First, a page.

Discovery

This Traveling Seminar Promotes Black Sexual Liberation Across The Country

By Sharelle Burt

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It’s almost taboo to talk about sex in the African-American community, especially for women. In the United States, unless we are belting out the lyrics to ‘Let’s Talk About Sex,’ black women discussing sexual liberation are often immediately judged. Two women who aren’t afraid to express what they are feeling are ready to transform the narrative.

When Dalychia Saah, 27, and Rafaella Fiallo, 30,  met in graduate school, they both knew they were interested in sexuality but didn’t get a chance to fully explore it until after graduation. There also wasn’t much room to discuss the topics concerning the black community at their predominately white institution. The two social work majors put their heads together and creating a positive way to help others in regards to sexual health and freedom. They called it Afrosexology.

RELATED: This Black Travel Group Is Spreading Body Positivity Through Nudity 

The platform, ironically based in the ‘Show Me’ state, is used to educate, explore and reclaim black sexuality across the country, as well as promote black self-empowerment through sexual liberation. Starting in 2015, Afrosexology has started a movement traveling the country hosting seminars after finding there were many like-minded people out that want to have these conversations.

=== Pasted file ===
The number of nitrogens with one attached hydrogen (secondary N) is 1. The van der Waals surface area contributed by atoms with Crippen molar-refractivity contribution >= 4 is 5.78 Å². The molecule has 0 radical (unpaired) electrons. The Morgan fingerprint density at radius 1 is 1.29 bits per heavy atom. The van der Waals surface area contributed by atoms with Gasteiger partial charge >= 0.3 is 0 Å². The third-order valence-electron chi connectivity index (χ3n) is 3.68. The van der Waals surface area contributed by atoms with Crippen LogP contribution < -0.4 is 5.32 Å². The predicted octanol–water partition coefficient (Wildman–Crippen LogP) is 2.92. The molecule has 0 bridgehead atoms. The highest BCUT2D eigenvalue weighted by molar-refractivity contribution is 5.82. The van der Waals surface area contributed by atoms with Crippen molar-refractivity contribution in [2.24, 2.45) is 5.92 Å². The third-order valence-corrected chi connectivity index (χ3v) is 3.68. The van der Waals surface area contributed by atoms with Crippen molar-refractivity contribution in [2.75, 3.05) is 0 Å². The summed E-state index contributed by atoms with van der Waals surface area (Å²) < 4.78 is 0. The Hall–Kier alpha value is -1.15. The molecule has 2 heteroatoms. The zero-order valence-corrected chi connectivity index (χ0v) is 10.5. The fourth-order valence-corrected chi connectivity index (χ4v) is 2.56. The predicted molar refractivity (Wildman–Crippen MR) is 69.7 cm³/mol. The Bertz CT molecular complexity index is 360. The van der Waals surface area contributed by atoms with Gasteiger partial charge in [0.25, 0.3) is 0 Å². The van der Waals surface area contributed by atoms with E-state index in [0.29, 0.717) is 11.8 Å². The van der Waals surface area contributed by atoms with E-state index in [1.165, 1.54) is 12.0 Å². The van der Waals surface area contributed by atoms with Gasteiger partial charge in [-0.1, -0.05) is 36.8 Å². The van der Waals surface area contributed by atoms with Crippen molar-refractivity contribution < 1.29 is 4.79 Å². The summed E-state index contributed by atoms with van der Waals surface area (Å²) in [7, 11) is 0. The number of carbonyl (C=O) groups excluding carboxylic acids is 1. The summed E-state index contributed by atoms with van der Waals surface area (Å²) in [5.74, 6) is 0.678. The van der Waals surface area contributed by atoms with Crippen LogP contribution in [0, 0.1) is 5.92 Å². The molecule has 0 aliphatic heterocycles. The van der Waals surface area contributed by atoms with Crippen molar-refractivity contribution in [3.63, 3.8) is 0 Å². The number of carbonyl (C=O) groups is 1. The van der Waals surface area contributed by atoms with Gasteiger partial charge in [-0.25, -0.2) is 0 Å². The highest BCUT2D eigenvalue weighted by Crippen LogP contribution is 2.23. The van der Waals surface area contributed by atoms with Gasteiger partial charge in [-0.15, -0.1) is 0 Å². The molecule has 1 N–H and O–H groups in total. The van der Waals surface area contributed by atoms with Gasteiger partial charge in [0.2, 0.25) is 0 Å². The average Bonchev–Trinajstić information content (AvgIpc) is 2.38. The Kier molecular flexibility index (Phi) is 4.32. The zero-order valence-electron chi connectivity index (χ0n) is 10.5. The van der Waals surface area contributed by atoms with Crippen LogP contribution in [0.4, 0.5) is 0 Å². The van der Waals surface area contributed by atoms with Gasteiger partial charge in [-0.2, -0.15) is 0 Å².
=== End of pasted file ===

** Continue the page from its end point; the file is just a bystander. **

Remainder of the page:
“One of the reasons we got into so quickly is because we wanted to see if black people were even going to talk to us about this,” Saah told TN. “But we have really received so much love and affirmation and I think it’s  because people were so hungry for this conversation.”

Photo courtesy of Afrosexology

 

Afrosexology offers a variety of workshops ranging from twerking to mastering the art of “self-love.” No one is discriminated against, as there are workshops geared toward any sexual orientation or identity. Outside of their home base in St. Louis, they have been to countless places like the tropics of St. Thomas, Las Vegas and most recently Alaska, with the goal of helping others become experts with their own bodies and build their own love lives.  Since launching, the Houston and New York native has opened Pandora’s box for both men and women that may have been hiding or ashamed of being sexually free and wanting to explore other realms of pleasure.


“We’re not just sitting there lecturing people and giving people information,” Fiallo said. “We want people to have fun. We’re talking about sex, so if you’re not having fun, you’re not doing it right.”

It can be fun, but the team sparks up these conversations for their participants to be able to talk about things they haven’t shared with anyone. Those conversations can even contain heavy stuff like shame and abuse, or not being satisfied with their partner. With each city they conquer, Afrosexology encounters a new person with a story that’s been hidden for some time.

“It’s so different from having these statistics all over the place versus meeting someone face to face saying wow I see myself in you,” Fiallo said. “I think its really powerful.” In all the workshops, Saah says there is an array of emotions experienced in one place. She says people laugh, some cry. Talking about trauma, especially in the black community to talking about sexual fantasies, the conversation is widely spread out during the workshops.

Photo courtesy of Afrosexology

 

Fiallo and Saah hope to travel internationally, more so to countries that are silent when it comes to sex. In places like Africa, where the media speaks about the HIV/AIDS epidemic, Afrosexology looks to spin that conversation away from the stigma. Although countries and Africa are known for being “hush hush” with exploring sexuality, Afrosexology is up for the challenge.

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Sharelle Burt

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